Sterling is a neogothic monastery and Toronto’s library is a masterpiece of contemporary architecture; there are variations between the two but I’ll try to combine them to show what I like about these two libraries. Both libraries are open until midnight and even on Sundays. Good indexes in Toronto which also has a series of viewers and computerized filing cabinets which are easily manoeuvrable…. The most beautiful thing about these two libraries is that, at least for a certain category of reader, there’s accessibility to the stacks, that is, you don’t ask for the book, you pass by an electronic Cerberus with a library card, after which you take an escalator into the penetralia…

Eco describes how easy it is to get lost in Sterling’s dark maze-like design where you have to turn on lights yourself when you’re in the stacks. He muses that you could murder someone and hide the corpse in its stacks and it wouldn’t be found for a decade. Not so at Robarts.

… the scholar roams and looks at the books on the shelves, and can, in Toronto, go to a room with beautiful sofas where he can sit and read, at Yale, a little less so but nevertheless he can take the books around the library to photocopy them.

University libraries in Italy had reading halls but not lounge areas and photocopying was strictly done by librarians, if they had time. Many things have changed since Eco wrote this piece but I still enjoy reading his adoring description of photocopying at Robarts after which he correctly predicts the problems of a xerociviltà, as he put it, a culture of copying.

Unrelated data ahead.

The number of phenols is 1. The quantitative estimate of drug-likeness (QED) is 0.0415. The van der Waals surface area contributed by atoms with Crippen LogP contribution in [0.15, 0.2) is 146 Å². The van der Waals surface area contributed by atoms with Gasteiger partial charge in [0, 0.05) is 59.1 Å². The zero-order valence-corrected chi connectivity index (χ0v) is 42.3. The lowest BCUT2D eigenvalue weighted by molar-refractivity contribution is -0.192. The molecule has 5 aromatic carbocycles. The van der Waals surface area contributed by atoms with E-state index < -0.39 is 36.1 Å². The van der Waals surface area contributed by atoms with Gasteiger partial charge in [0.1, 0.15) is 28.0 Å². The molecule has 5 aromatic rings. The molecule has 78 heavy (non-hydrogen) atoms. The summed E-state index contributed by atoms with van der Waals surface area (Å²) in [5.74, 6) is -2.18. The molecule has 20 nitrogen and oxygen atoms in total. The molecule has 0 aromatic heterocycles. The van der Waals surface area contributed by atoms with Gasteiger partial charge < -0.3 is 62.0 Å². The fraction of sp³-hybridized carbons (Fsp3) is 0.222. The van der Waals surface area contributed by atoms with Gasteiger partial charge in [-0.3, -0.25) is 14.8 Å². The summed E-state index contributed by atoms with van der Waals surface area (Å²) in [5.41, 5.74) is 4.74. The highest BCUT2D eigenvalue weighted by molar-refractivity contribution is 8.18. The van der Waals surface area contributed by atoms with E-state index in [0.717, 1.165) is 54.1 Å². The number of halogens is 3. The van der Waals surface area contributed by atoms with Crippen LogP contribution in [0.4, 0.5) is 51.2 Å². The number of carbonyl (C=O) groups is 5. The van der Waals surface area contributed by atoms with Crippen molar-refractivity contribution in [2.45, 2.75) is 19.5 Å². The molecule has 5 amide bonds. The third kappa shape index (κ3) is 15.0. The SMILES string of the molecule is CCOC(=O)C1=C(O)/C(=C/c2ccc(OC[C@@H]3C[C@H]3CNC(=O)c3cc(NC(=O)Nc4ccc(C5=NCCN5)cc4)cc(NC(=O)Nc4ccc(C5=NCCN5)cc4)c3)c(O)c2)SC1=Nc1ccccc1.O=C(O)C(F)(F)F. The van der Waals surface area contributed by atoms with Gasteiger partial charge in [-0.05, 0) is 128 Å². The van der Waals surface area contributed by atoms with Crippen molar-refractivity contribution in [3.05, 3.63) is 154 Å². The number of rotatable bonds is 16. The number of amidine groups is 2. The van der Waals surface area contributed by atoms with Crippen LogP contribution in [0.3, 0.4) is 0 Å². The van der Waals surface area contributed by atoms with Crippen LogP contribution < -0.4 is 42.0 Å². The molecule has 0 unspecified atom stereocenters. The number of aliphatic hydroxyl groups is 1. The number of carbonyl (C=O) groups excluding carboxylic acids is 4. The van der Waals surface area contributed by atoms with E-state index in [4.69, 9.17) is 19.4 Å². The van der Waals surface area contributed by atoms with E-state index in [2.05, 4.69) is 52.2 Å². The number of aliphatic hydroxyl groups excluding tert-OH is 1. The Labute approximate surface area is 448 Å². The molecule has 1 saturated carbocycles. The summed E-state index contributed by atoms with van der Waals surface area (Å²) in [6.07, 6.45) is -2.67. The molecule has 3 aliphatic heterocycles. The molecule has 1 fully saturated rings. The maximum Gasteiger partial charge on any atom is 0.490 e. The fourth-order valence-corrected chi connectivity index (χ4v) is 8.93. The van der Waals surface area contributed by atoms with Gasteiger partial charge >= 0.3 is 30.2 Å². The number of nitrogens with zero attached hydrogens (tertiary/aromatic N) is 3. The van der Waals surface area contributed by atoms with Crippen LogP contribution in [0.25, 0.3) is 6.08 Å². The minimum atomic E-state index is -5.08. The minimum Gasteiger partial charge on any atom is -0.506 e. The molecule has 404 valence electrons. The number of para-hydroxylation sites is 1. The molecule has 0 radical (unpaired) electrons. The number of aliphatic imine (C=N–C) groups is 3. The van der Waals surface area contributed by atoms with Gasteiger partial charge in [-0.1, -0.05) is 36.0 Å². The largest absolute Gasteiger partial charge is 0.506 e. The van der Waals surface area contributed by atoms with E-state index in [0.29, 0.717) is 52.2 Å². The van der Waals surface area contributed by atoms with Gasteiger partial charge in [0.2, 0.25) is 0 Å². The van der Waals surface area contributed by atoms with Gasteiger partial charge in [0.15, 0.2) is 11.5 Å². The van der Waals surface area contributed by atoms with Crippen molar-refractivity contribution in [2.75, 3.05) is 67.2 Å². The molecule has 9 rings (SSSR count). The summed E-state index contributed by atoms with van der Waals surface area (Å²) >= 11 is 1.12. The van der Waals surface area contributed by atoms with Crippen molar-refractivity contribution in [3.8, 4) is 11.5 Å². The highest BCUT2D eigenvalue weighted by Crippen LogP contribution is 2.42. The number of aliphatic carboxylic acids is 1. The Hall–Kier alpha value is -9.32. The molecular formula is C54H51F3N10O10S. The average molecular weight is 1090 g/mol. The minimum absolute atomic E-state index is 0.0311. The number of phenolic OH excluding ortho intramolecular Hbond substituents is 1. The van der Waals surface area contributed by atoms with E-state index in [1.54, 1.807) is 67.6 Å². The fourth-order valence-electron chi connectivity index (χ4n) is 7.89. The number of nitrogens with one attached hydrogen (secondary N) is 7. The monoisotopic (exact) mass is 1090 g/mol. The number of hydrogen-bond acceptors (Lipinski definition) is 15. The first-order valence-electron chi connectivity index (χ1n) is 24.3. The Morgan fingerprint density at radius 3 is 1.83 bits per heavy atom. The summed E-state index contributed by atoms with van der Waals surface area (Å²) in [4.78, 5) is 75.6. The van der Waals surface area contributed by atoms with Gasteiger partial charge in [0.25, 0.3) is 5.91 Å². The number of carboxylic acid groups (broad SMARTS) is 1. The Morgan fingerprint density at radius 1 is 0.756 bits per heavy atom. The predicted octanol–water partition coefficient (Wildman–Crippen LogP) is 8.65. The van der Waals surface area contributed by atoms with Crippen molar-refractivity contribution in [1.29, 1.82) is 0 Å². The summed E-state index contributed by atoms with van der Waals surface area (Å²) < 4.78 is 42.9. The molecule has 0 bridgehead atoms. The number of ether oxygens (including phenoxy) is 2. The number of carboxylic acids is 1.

Machines for photocopying are numerous, in Toronto there is an office that changes Canadian dollar bills into change so that each person can go up to their very own photocopier and with kilos of change can photocopy books of seven and eight hundred pages: the patience demonstrated by the other users is infinite; they wait until the person at the machine gets to the seven-hundredth page.

Finally, the devoted scholar describes what I like most about visiting well-stocked physical libraries – the discovery of a book you didn’t know existed. He admits that you can look at a catalogue, and today you can search the web but, he says, there is nothing more exciting for the explorer of shelves than to find next to the book she is looking for, another book, that she didn’t go looking for but reveals itself to be fundamental. Here he is, painting a picture of his typical work day at Robarts Library:

I can decide to pass a day of holy joy; I read the papers, I take books to the café … I discover things; I go to deal with let’s say English empiricism and instead I start to follow commentators of Aristotle, I get off at the wrong floor, I get into an area, I didn’t think I would go to, of medicine, but then suddenly, I find the works of Galen with philosophical references. In this way, the library becomes an adventure.

– Elizabeth Cinello
Photos by Schuster Gindin, Elizabeth Cinello and courtesy Wikipedia Commons.


On Wednesday, March 16, at 6:30 pm., at the Italian Cultural Institute, Prof. Capozzi will give a talk on “Umberto Eco. The witty living encyclopedia and acute observer that the world will miss.” Admission is free. Details here.


This article can be found in WHAT’S HERE in the section The City, and in STAYING IN in the section What We’re Reading.